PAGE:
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Board Layout and Pictures

So the X370 Gaming 7 was a blacked-out board with orange lighting, not too much changed for the X470 but they did back away from the all blacked out look a little to bring back a little silver into the mix. The PCB is still black but on the heatsinks things aren’t as dark. With that, they also completely changed the cooling setup. The new boost clocks on the Ryzen 2000 series CPUs are part of the reason but it looks like Gigabyte went well beyond that, but I will get into that in a minute. The board comes in at 30.5cm x 24.4cm aka a full ATX form factor. This leaves room for a lot of features for us to go through so we better get to it.

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For cooling the main changes are with the VRM heatsinks to the left and to the top of the CPU socket. In an interesting move, Gigabyte moved to a fin style heatsink for these. Most boards just use cast aluminum heatsinks with a lot less surface area. This is similar to how some of the low end or stock CPU heatsinks are cast with fins where better coolers use a sheet metal fin design. The rear I/O shield contrasts the light colored heatsink and has the Aorus branding in it. It doesn’t serve any cooling function like some boards now do though. The top VRM heatsink is connected to the left one with a heatpipe and it has the same design as well only with a black orange and polished aluminum design on top. The large low profile heatsink for the chipset is a cast design. It also has an aluminum cover over it for the styling. It doesn’t use black though, for this one they use the cast heatsink for black and bring in the silver and polished finish with the cover. There is just a touch of orange and then the Aorus hawk logo is cut into the cover with RGB lighting behind it.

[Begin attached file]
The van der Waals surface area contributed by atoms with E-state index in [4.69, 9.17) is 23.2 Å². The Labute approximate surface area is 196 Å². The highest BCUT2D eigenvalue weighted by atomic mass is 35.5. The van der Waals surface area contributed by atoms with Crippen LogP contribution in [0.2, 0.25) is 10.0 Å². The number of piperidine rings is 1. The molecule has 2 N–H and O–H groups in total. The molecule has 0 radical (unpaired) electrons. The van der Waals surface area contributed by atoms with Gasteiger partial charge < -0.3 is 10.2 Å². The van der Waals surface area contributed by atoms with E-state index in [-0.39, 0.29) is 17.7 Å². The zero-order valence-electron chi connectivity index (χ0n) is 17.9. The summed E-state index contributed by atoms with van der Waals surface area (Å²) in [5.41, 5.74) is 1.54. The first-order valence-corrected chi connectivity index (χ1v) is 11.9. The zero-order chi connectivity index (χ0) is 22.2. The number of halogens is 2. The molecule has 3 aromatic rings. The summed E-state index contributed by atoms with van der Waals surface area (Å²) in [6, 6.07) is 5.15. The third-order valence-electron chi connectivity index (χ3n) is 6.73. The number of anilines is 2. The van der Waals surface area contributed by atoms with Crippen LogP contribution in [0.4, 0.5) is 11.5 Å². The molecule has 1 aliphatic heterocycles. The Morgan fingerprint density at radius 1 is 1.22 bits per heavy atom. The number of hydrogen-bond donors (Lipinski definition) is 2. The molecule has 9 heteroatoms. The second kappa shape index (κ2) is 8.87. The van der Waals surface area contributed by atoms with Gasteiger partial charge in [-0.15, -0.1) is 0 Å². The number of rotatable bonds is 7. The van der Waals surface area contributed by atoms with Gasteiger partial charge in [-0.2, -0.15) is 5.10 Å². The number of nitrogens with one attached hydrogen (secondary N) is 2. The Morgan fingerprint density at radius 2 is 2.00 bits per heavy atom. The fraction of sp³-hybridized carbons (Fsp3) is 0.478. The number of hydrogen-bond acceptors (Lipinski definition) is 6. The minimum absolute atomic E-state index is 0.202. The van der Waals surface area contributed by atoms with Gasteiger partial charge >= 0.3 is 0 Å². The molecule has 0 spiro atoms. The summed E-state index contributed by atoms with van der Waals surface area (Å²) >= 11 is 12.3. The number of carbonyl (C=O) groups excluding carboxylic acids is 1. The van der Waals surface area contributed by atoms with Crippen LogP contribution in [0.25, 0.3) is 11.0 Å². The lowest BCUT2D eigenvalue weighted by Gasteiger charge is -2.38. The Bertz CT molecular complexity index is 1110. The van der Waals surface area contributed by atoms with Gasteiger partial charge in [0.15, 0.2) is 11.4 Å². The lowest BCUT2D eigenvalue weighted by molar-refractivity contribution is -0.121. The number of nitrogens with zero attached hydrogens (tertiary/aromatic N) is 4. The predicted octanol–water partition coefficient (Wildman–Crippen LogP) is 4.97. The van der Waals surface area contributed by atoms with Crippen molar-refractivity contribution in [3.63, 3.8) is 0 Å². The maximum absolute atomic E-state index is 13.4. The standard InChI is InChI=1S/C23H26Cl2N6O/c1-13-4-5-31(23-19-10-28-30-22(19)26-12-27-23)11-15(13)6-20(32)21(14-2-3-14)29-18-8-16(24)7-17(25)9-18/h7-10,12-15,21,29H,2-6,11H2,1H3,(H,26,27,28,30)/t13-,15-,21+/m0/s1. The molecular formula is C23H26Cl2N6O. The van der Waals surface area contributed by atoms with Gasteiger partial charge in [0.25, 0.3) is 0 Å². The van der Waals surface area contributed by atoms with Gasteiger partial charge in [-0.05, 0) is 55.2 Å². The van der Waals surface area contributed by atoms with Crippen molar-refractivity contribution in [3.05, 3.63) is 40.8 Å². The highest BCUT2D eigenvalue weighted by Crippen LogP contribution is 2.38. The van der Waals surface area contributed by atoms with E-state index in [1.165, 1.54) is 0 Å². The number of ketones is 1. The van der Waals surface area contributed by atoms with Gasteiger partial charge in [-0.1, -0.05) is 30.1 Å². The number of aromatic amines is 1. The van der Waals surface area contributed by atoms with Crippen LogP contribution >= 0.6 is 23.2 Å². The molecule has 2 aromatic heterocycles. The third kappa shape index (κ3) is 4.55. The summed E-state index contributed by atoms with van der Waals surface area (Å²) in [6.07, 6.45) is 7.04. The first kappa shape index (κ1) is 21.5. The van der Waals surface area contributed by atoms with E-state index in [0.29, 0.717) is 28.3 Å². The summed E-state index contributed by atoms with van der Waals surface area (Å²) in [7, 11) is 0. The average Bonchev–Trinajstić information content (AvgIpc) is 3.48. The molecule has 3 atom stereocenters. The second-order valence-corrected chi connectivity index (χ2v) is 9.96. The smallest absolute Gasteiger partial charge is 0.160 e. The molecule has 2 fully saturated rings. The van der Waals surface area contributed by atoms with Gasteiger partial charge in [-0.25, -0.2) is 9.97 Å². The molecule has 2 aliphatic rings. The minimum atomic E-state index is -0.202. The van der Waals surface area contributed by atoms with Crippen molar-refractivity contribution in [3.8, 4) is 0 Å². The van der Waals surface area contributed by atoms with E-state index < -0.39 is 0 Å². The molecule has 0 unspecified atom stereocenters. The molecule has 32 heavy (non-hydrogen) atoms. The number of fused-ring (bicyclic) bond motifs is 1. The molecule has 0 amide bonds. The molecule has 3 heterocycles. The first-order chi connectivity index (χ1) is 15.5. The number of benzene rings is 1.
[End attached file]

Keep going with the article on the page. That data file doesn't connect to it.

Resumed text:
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The last two heatsinks are basic black cast heatsinks for both of the M.2 drives. These aren’t too thick but do have a slight bump design to add a little surface area. They have to be low profile to keep room for PCI devices but I think they did a good job getting a little functionality out of these and they look a lot better than the U shaped heatsink on the MSI board.

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Starting up in the top left corner most of the space is taken up by the rear I/O and the VRM heatsinks/CPU Socket. The rear I/O has a great looking plastic cover that really adds to the look of this board. This is actually where most of the boards styling comes from in fact. It has the grey with orange trim on it as well as the Aorus logo in chrome. Behind that is black in a mechanical shape with an RGB light strip and then there is a gloss black and flat black design up at the top. Also in this area though is an RGB header down next to the left heatsink. Then between the two VRM heatsinks Gigabyte tucked two power connections for the CPU power here. You have an 8-Pin for the main power and an additional 4-pin as well.

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Moving over to the top right there is a lot more going on. For starters, the four DDR4 RAM DIMMs take up a lot of the space. These have metal shielding around them as well as RGB LED strips in between each DIMM to light up the memory, something that only Gigabyte does. Up top next to the heatsink there are two 4-pin PWM fan headers for your CPU fans. Down in the bottom right edge, there are three more as well, two of those are system fans and the third is for a water pump connection, that one supports a higher amperage for better pump support. Also up in the top corner, there is an RGBW header and a digital LED header. The RGBW supports adding a fourth set of lights to LED strips to allow a proper white, I’m surprised this hasn’t taken off. Speaking of RGB the etched strip along the far right edge is also lit up. Next to it is the motherboard 24-pin power. Above that is the OC button to be able to bump on automatic overclocks. Then down by those fan headers, there is a tiny two pin header for an external temperature sensor that you can put on something else in your case to track its temps. Also here is the LED diagnostic readout and two switches. The switches are for the BIOS and DualBIOS.